As far as welfare recipients being lazy, I think that the welfare system breeds laziness. It is a system where dependence is rewarded most and self-reliance least. In the welfare system, if you start spending the money responsibly, saving it for the future, or get part-time work you will loose some or all of your benefits. Even in situations where the savings is not enough to cover costs or the income from the job is less than the welfare income, you loose everything and are back in the poor house. The system thus encourages you to sap it for as long as possible and take as much as possible; meanwhile you are not growing your work skills or your ability to manage your life, so when you finally do get cut off you’re actually in a worse position than you were before – you’re older with less ability and less experience than your peers, and a huge gap in your work record that will make you unappealing to employers.

  5. Drex Davis Says:

    You bring up some excellent points. This notion of the system being broken is spot on . . . it INCENTIVIZES bad behavior.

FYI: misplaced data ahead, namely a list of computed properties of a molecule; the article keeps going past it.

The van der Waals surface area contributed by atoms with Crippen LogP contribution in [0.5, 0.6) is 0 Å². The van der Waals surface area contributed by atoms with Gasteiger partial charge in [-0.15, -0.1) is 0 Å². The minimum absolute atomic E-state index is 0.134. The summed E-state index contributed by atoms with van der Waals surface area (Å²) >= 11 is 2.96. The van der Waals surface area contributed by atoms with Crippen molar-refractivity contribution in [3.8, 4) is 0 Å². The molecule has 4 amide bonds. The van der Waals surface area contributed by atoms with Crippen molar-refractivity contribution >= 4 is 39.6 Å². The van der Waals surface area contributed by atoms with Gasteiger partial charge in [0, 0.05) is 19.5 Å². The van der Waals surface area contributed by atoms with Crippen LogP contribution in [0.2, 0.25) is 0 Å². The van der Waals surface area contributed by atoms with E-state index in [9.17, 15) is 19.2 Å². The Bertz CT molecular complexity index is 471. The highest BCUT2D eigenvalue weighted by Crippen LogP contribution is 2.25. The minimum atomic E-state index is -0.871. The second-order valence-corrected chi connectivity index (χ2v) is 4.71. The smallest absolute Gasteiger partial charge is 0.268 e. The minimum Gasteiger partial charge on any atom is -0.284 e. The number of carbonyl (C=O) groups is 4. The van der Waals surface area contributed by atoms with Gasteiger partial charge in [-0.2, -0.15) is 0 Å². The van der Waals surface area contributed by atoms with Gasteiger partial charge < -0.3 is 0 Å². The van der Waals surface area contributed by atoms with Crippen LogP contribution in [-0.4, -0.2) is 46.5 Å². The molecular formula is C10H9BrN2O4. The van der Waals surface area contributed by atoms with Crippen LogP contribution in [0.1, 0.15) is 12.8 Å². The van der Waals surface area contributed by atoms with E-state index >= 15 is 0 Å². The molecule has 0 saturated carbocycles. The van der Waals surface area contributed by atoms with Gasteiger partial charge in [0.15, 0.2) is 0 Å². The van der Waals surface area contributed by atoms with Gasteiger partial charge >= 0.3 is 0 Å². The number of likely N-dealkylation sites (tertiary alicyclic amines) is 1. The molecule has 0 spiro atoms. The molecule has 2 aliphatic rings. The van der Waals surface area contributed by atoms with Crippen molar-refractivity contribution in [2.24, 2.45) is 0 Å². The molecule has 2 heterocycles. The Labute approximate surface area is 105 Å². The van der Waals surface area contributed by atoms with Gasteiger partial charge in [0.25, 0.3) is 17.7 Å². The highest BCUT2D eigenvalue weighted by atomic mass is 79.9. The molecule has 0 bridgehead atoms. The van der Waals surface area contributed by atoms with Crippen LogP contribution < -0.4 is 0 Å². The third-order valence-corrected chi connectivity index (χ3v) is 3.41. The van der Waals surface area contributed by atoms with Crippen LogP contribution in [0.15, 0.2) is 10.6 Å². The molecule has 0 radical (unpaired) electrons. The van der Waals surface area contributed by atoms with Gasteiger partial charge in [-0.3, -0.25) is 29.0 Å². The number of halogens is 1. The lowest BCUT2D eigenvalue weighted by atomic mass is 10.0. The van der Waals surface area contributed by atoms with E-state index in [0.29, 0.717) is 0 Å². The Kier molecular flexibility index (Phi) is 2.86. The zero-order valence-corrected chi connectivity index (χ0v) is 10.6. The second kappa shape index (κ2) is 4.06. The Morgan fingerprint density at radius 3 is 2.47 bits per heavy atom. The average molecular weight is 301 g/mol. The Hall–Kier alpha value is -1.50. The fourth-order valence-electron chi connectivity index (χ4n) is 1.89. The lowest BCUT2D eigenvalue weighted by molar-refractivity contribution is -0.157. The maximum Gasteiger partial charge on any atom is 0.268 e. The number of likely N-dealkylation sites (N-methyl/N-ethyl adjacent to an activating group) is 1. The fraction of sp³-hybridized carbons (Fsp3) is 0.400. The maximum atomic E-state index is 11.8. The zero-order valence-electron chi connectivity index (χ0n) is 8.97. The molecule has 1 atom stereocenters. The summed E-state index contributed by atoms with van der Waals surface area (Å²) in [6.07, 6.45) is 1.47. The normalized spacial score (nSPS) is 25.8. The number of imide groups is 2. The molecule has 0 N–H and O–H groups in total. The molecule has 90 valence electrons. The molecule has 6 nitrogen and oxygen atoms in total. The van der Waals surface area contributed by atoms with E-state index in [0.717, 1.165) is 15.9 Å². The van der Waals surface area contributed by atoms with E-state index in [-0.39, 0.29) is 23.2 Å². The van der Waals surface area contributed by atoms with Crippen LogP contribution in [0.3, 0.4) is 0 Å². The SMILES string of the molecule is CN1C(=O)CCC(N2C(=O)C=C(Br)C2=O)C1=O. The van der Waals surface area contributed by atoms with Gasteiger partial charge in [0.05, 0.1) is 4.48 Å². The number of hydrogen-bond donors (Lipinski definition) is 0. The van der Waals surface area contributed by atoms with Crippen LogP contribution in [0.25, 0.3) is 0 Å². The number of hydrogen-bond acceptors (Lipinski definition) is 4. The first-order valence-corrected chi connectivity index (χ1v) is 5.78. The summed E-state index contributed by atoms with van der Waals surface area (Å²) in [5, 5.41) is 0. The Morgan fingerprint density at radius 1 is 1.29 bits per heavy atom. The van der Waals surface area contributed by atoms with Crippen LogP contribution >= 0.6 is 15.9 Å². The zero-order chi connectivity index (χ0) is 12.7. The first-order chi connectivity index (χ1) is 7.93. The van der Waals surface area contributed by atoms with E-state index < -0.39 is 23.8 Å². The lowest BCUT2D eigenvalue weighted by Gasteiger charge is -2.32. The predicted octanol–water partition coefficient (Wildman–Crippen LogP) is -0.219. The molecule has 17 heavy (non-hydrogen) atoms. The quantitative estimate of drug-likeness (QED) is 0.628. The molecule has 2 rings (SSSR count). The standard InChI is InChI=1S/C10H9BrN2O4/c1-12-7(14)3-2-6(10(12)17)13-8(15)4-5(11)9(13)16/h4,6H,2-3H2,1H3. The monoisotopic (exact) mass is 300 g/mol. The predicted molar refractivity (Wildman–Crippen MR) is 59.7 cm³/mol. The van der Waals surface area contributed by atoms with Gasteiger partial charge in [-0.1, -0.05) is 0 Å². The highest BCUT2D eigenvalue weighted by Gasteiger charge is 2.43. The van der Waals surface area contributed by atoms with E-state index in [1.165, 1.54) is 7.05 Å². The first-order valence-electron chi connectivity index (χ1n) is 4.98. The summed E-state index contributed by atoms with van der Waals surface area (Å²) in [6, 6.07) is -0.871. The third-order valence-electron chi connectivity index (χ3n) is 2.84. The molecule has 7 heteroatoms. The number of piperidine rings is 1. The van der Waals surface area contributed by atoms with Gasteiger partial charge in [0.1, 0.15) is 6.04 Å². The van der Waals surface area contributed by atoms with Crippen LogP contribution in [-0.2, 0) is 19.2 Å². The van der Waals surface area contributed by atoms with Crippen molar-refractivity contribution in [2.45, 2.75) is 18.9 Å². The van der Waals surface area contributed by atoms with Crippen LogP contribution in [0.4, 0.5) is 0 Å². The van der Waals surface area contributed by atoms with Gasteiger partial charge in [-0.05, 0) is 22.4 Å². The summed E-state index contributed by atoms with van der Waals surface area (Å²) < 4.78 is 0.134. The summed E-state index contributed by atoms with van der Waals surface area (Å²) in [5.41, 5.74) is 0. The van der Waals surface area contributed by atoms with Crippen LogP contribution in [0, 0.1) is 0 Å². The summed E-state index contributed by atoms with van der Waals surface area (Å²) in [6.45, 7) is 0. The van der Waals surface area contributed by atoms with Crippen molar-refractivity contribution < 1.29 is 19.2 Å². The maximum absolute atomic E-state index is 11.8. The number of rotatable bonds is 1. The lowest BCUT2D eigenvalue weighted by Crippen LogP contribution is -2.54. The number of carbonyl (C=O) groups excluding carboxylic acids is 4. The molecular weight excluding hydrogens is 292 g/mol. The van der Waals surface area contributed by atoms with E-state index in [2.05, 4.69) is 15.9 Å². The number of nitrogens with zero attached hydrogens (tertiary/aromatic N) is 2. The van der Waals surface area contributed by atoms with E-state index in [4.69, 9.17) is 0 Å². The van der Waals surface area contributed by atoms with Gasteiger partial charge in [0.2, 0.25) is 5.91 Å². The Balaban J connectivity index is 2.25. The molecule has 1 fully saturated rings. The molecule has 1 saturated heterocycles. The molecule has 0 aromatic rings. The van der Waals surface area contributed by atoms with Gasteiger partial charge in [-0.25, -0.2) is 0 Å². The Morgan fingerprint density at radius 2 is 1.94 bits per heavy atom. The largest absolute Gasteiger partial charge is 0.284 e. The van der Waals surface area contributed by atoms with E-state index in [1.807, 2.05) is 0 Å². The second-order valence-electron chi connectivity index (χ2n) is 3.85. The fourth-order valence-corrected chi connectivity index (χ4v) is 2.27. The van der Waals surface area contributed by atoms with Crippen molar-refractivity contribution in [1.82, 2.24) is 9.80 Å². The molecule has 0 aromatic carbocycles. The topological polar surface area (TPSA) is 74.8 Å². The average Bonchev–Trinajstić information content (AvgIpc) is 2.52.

6. Earth Says:

    There is a lot of bulldust theory here spread by a person who obviously has no idea what they are talking about. It is common to hear people who push for open markets push for none to very little welfare. What they don’t realise is that capitalism is the only system that has welfare. Not Communism or National Socialism. Only Capitalism.

    This is because the freer market as we are now seeing, deliberately creates a larger pool of unemployed to keep the wages down. As this drives down wages, more people become dependent on welfare through top ups. For example, under the Howard Government, a minimum of 60% of people receiving the unemployment benefit held employment as casuals. As employers opt to reduce hours handed out, their wages fall and up goes the rate of welfare paid.